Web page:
People and their relatives told us they felt safe at the home and safe with the staff who supported them. They told us that staff were kind and respectful. They said they were satisfied with the numbers of staff on duty at the home.

Staff had the necessary knowledge, skills and management support in order to carry out their role properly.

The registered manager and staff at the home had identified and highlighted potential risks to people’s safety and had thought about and recorded how these risks should be reduced.

Staff understood the principles of the Mental Capacity Act 2005 (MCA) and told us they would presume a person could make their own decisions about their care and treatment in the first instance. Staff told us it was not right to make choices for people when they could make choices for themselves.

People had good access to healthcare professionals such as doctors, dentists, chiropodists and opticians and any changes to people’s needs were responded to appropriately and quickly.

People told us staff listened to them and respected their choices and decisions.

People told us they enjoyed the food and staff knew about any special diets people required either as a result of a clinical need or a personal preference.

People using the service, their relatives and staff were positive about the registered manager and his management of the home. They confirmed that they were asked about the quality of the service and had made comments about this. People felt the registered manager took their views into account in order to improve service delivery and they told us they were happy to raise any concerns they had with the staff and management of the home.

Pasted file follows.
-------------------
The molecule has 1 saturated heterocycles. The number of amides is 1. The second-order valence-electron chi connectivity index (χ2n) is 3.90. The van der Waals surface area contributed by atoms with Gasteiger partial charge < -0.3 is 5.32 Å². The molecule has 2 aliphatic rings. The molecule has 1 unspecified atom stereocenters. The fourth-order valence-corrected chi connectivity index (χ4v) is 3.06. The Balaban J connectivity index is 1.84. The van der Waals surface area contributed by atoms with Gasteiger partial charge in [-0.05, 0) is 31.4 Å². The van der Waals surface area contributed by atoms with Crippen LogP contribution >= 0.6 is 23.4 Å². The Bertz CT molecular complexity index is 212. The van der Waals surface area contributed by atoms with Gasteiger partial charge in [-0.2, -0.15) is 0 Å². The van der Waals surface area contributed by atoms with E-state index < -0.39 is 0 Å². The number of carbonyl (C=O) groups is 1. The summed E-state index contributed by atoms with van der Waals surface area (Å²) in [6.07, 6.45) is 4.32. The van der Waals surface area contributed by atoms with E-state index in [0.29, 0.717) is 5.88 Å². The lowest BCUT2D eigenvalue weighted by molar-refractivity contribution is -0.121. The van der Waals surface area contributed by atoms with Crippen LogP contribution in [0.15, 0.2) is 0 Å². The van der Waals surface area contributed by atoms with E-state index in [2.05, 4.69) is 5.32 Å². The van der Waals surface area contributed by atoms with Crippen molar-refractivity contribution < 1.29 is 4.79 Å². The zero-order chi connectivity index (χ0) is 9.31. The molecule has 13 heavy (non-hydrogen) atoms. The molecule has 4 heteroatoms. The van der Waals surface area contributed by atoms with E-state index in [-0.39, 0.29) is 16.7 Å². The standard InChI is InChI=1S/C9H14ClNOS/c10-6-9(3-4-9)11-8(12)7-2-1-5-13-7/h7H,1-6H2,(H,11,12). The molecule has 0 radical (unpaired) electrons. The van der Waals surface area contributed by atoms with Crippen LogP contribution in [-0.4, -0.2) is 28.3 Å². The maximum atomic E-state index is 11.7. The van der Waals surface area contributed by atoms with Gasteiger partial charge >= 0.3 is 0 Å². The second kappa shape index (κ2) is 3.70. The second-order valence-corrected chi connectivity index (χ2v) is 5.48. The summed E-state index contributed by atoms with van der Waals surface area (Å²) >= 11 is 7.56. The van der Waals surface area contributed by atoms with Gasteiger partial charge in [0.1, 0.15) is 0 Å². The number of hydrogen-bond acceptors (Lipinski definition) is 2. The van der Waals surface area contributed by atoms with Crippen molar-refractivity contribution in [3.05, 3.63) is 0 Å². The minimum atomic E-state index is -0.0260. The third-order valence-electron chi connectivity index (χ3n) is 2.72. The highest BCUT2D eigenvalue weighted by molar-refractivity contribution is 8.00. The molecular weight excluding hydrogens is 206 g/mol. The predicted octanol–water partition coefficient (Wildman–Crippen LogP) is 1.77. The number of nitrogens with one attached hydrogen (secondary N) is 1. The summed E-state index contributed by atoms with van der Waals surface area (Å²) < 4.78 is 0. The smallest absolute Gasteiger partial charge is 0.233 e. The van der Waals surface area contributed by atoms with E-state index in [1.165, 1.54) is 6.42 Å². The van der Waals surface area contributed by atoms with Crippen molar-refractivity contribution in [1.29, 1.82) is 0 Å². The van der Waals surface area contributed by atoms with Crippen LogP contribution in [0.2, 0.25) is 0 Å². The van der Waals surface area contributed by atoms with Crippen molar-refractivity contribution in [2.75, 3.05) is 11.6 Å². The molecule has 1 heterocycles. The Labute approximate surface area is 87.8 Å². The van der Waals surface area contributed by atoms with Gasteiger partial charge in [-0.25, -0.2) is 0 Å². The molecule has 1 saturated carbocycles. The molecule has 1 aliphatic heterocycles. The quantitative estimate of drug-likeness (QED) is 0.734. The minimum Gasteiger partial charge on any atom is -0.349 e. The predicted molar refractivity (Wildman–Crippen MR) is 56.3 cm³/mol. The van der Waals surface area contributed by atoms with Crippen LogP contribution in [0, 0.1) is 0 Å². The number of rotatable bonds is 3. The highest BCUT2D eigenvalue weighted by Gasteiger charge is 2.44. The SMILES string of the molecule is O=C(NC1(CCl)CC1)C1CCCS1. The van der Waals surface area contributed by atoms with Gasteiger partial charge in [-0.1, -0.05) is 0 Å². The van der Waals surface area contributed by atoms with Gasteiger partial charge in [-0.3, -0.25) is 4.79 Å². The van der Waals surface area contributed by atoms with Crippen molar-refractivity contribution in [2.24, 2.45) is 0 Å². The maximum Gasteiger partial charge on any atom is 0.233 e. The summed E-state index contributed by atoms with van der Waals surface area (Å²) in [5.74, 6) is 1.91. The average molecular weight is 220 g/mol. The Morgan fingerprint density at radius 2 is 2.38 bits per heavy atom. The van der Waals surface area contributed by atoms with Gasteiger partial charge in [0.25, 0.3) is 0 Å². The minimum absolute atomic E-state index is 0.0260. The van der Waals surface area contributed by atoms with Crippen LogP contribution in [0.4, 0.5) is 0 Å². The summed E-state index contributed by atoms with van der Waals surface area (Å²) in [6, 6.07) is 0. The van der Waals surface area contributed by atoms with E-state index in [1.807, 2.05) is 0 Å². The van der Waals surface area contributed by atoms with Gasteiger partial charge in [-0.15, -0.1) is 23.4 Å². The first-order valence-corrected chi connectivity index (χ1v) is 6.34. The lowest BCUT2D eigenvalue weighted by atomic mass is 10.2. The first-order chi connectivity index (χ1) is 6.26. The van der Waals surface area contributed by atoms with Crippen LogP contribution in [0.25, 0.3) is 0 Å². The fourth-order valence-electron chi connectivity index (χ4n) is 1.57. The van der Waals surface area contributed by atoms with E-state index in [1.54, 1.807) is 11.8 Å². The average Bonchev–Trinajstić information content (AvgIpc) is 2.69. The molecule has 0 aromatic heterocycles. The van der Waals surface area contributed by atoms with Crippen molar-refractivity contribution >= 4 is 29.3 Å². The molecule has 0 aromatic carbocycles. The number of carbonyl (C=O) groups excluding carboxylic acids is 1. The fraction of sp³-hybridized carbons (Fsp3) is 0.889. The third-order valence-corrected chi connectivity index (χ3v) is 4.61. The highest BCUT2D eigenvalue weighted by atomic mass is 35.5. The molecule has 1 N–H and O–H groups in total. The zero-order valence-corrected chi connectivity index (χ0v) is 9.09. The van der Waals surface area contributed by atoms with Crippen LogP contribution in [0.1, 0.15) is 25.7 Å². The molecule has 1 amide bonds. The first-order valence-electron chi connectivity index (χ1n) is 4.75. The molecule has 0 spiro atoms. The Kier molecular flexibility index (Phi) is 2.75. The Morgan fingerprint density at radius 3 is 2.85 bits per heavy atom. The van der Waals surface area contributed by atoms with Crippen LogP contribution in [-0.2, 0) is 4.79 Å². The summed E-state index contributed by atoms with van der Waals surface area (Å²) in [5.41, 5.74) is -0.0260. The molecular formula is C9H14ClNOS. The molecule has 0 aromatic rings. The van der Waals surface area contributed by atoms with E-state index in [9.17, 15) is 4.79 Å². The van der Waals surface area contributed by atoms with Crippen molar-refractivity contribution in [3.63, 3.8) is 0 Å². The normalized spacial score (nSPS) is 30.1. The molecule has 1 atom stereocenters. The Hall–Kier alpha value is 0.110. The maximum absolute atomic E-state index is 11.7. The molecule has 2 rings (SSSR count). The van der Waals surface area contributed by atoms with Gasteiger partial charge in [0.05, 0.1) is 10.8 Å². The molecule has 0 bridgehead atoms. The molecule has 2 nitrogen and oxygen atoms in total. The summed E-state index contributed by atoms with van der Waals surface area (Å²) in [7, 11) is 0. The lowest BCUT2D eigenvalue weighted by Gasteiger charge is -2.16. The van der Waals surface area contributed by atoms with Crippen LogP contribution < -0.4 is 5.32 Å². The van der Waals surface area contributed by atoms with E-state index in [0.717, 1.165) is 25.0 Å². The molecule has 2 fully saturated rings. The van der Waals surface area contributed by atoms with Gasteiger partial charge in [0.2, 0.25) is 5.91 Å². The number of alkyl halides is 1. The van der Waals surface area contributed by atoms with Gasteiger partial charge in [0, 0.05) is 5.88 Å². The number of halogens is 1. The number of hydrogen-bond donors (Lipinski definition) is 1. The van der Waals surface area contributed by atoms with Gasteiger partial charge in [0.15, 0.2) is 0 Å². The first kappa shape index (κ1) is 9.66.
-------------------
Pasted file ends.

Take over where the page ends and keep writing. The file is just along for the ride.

Inspection carried out on 17 September 2014

During an inspection to make sure that the improvements required had been made

During our inspection on 21 May 2014, we found that the service was not meeting essential standards relating to care and welfare of people who use services, safeguarding people from abuse, and assessing and monitoring the quality of service provision. The provider submitted an action plan detailing what they would do to meet the standards. During this visit, on 17 September 2014, we checked whether the provider had carried out the actions and whether the standards were now being met.